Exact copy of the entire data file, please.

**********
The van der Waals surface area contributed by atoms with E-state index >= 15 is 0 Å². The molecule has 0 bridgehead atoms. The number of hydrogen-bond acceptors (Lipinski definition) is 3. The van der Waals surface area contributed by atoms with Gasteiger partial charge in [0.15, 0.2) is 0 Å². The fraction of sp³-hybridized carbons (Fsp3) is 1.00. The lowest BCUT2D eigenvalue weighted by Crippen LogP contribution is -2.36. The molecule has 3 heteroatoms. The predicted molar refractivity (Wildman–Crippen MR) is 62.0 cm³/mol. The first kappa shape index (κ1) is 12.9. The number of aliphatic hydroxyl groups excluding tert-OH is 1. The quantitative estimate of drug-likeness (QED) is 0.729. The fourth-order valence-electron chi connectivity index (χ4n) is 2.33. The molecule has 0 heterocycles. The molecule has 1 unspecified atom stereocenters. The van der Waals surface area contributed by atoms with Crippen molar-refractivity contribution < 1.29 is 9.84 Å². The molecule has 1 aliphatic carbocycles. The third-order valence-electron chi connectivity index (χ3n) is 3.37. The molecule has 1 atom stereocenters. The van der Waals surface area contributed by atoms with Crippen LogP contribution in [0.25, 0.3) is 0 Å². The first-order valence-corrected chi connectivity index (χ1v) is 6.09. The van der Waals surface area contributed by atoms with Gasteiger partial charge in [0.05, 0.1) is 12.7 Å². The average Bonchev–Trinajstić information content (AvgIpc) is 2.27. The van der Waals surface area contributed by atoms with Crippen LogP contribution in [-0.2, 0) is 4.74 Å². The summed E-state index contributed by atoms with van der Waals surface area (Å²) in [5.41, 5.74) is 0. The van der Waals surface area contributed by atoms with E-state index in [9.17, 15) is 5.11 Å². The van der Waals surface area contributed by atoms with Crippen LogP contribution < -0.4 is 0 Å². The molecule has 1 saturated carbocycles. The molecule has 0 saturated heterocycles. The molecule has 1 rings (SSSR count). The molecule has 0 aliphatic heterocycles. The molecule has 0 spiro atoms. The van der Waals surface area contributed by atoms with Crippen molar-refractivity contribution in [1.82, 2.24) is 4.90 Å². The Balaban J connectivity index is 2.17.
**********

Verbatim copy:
The van der Waals surface area contributed by atoms with E-state index >= 15 is 0 Å². The molecule has 0 bridgehead atoms. The number of hydrogen-bond acceptors (Lipinski definition) is 3. The van der Waals surface area contributed by atoms with Gasteiger partial charge in [0.15, 0.2) is 0 Å². The fraction of sp³-hybridized carbons (Fsp3) is 1.00. The lowest BCUT2D eigenvalue weighted by Crippen LogP contribution is -2.36. The molecule has 3 heteroatoms. The predicted molar refractivity (Wildman–Crippen MR) is 62.0 cm³/mol. The first kappa shape index (κ1) is 12.9. The number of aliphatic hydroxyl groups excluding tert-OH is 1. The quantitative estimate of drug-likeness (QED) is 0.729. The fourth-order valence-electron chi connectivity index (χ4n) is 2.33. The molecule has 0 heterocycles. The molecule has 1 unspecified atom stereocenters. The van der Waals surface area contributed by atoms with Crippen molar-refractivity contribution < 1.29 is 9.84 Å². The molecule has 1 aliphatic carbocycles. The third-order valence-electron chi connectivity index (χ3n) is 3.37. The molecule has 1 atom stereocenters. The van der Waals surface area contributed by atoms with Crippen LogP contribution in [0.25, 0.3) is 0 Å². The first-order valence-corrected chi connectivity index (χ1v) is 6.09. The van der Waals surface area contributed by atoms with Gasteiger partial charge in [0.05, 0.1) is 12.7 Å². The average Bonchev–Trinajstić information content (AvgIpc) is 2.27. The van der Waals surface area contributed by atoms with Crippen LogP contribution in [-0.2, 0) is 4.74 Å². The summed E-state index contributed by atoms with van der Waals surface area (Å²) in [5.41, 5.74) is 0. The van der Waals surface area contributed by atoms with E-state index in [9.17, 15) is 5.11 Å². The van der Waals surface area contributed by atoms with Crippen LogP contribution < -0.4 is 0 Å². The molecule has 1 saturated carbocycles. The molecule has 0 saturated heterocycles. The molecule has 1 rings (SSSR count). The molecule has 0 aliphatic heterocycles. The molecule has 0 spiro atoms. The van der Waals surface area contributed by atoms with Crippen molar-refractivity contribution in [1.82, 2.24) is 4.90 Å². The Balaban J connectivity index is 2.17.